Refugees take their harrowing stories to the stage in 'No Borders'

Syrian refugee Ibrahim Rima, 18, is one of the participants in No Borders

No Borders will combine real-life testimonies from refugees in Ireland with plays, poetry and music, writes John Tynan

OVER and over again , the same question, still beating me.” Ibrahim Rima is recalling the time he was picked up by the Syrian army from his home near Damascus and interrogated for three days.

Now aged 18, he has the demeanour of someone much older, a consequence of the experience he’ll recount as part of the No Borders event at the Everyman in Cork tomorrow.

The seminal moment for Ibrahim happened when he was 14.

“A man came to our house. So many guys burst in, shouting, and they started searching. We can’t do anything and the soldier can do anything. We can’t tell him stop, because it’s easy for him he can just kill us. It’s so easy to just kill someone.

“I said stop. I said to them my mother and my brother’s sister did not have their hijab on. After three minutes, they took me, my dad, and my cousin away. My father was asleep, they woke him, pointing a gun. They put hoods on us and took us away handcuffed. I was very afraid. I didn’t do anything and I could not understand. Why me?”

For about five hours Ibrahim was subjected to a severe beating. Then the questions started.

“First question, I remember it because it was so stupid. He asked me was I a suicide bomber. I said, how can I be a suicide bomber if I am here. Over and over again, the same question, still beating me.

“They then electrocuted me. They did this three or four times. I can’t remember, I don’t want to remember.”

After three days, Ibrahim was asked if his father had money. “I said yes. When I told them this, nobody touched me and after three hours I was free. We were told go home, but they said we had only one or two days to stay, or they would take us again.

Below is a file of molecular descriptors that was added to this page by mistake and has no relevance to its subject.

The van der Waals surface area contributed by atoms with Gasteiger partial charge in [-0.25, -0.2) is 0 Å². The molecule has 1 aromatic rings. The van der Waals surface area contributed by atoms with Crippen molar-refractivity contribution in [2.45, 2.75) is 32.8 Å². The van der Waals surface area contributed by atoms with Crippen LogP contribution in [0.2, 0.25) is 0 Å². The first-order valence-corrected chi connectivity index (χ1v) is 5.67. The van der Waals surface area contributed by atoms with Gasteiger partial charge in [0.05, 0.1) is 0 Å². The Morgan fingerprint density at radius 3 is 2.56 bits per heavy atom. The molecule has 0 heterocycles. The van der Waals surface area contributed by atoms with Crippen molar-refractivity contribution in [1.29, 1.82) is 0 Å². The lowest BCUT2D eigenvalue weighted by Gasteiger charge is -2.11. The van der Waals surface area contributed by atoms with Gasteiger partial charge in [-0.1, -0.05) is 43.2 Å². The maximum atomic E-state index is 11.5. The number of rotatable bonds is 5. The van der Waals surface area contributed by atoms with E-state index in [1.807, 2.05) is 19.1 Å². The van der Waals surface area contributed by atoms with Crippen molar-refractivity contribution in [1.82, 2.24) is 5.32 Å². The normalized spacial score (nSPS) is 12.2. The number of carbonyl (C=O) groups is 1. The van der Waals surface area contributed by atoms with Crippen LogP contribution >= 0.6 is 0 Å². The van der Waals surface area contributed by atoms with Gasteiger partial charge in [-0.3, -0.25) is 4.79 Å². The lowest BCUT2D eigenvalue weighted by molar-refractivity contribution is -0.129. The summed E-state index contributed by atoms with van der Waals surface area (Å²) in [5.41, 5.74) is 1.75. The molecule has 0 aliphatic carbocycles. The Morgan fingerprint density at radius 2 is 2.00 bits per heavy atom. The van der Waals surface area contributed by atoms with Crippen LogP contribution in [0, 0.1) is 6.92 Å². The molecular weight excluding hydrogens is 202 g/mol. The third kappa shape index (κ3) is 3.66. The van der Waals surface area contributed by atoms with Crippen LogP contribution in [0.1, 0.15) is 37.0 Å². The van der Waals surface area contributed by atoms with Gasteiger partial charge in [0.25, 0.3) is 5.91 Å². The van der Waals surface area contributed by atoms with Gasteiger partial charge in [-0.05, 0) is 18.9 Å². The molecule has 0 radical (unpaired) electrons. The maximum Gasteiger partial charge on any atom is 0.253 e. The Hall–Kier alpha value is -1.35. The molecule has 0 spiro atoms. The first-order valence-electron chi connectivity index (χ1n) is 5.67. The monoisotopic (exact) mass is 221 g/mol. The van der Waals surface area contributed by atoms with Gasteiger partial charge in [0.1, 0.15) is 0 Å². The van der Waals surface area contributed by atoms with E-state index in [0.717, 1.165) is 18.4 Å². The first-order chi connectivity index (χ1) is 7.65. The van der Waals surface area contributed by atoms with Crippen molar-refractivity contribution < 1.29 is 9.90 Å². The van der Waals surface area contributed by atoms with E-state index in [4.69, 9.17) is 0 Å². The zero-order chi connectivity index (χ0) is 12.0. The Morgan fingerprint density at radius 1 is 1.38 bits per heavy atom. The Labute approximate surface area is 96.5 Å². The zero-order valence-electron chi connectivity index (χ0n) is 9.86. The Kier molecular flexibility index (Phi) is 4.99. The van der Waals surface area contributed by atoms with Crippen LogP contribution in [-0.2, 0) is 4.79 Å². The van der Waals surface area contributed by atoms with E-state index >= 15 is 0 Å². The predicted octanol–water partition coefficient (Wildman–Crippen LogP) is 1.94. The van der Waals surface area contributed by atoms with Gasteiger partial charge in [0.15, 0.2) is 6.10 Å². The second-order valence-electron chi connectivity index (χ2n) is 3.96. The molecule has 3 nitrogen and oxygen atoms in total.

“Then we went to the Lebanon. In Lebanon, it’s not bad, but you need work. I worked really hard in Lebanon, we needed money for food.”

Eventually, Ibrahim and his family were relocated to Ireland.

Tomorrow, he will recount his story at the Everyman Theatre in Cork as part of No Borders, a production featuring six one-act plays, two performances of poetry, and a musical performance.

This show was devised and is directed by John Hayes, who was overwhelmed by the reaction it received on its initial and only presentation at Camden Palace last December.

Aimed at giving a personal perspective to the humanitarian crises, it was performed by established local actors and migrants making their first foray on stage. It was impossible not to be moved, while the Q&A session afterwards added to the understanding.

“The first night, nobody could have expected the reaction we got, particularly since the show was put together over just six weeks,” says Hayes. “Now, we have had six months to prepare and it’s more ambitious. I’ve never been so passionate about something, as the refugee cause is so important to me.

“I’m trying to get as broad an overview of the experience of refugees as possible, but no matter how vivid the stories, it’s impossible for us to appreciate it, so this show is as much a tribute to people who have endured,” says Hayes, recalling that the show was to be put on in the Jungle migrant camp in Calais, France, until it was torn down. Ibrahim had taken himself away, but, as Hayes spoke, he returned and asked to make a point.

“I would like to tell everyone in Eire and all around the world, that we only come here for peace,” he says, straining to find the words that will convey his appreciation.

No Borders is at the Everyman in Cork tomorrow; and in Dublin’s Smock Alley on July 9. All proceeds from tonight’s production go to Island to Island, a West Cork charity that supports refugees on Greek Islands


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